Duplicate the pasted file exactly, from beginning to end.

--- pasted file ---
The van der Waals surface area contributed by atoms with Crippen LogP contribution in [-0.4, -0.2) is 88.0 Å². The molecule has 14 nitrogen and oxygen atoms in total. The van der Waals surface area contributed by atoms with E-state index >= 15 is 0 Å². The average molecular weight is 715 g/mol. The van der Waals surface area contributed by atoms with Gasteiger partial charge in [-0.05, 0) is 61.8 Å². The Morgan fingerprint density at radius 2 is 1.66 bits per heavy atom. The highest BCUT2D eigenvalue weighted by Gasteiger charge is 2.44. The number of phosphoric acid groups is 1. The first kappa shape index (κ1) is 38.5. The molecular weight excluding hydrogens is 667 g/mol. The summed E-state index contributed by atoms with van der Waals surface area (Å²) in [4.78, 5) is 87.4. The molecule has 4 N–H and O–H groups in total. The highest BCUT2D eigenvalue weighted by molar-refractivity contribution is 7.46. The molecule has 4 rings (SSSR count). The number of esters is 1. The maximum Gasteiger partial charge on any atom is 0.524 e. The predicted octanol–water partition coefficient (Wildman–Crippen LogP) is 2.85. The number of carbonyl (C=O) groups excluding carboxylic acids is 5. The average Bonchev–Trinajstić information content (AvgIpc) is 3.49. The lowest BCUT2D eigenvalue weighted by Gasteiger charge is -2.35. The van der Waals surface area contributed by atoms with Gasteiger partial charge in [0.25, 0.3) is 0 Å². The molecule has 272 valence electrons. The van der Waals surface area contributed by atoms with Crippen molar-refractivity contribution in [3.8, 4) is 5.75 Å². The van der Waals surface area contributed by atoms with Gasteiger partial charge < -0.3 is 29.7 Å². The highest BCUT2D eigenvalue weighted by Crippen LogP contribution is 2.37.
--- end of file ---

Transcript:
The van der Waals surface area contributed by atoms with Crippen LogP contribution in [-0.4, -0.2) is 88.0 Å². The molecule has 14 nitrogen and oxygen atoms in total. The van der Waals surface area contributed by atoms with E-state index >= 15 is 0 Å². The average molecular weight is 715 g/mol. The van der Waals surface area contributed by atoms with Gasteiger partial charge in [-0.05, 0) is 61.8 Å². The Morgan fingerprint density at radius 2 is 1.66 bits per heavy atom. The highest BCUT2D eigenvalue weighted by Gasteiger charge is 2.44. The number of phosphoric acid groups is 1. The first kappa shape index (κ1) is 38.5. The molecular weight excluding hydrogens is 667 g/mol. The summed E-state index contributed by atoms with van der Waals surface area (Å²) in [4.78, 5) is 87.4. The molecule has 4 N–H and O–H groups in total. The highest BCUT2D eigenvalue weighted by molar-refractivity contribution is 7.46. The molecule has 4 rings (SSSR count). The number of esters is 1. The maximum Gasteiger partial charge on any atom is 0.524 e. The predicted octanol–water partition coefficient (Wildman–Crippen LogP) is 2.85. The number of carbonyl (C=O) groups excluding carboxylic acids is 5. The average Bonchev–Trinajstić information content (AvgIpc) is 3.49. The lowest BCUT2D eigenvalue weighted by Gasteiger charge is -2.35. The van der Waals surface area contributed by atoms with Gasteiger partial charge in [0.25, 0.3) is 0 Å². The molecule has 272 valence electrons. The van der Waals surface area contributed by atoms with Crippen molar-refractivity contribution in [3.8, 4) is 5.75 Å². The van der Waals surface area contributed by atoms with Gasteiger partial charge < -0.3 is 29.7 Å². The highest BCUT2D eigenvalue weighted by Crippen LogP contribution is 2.37.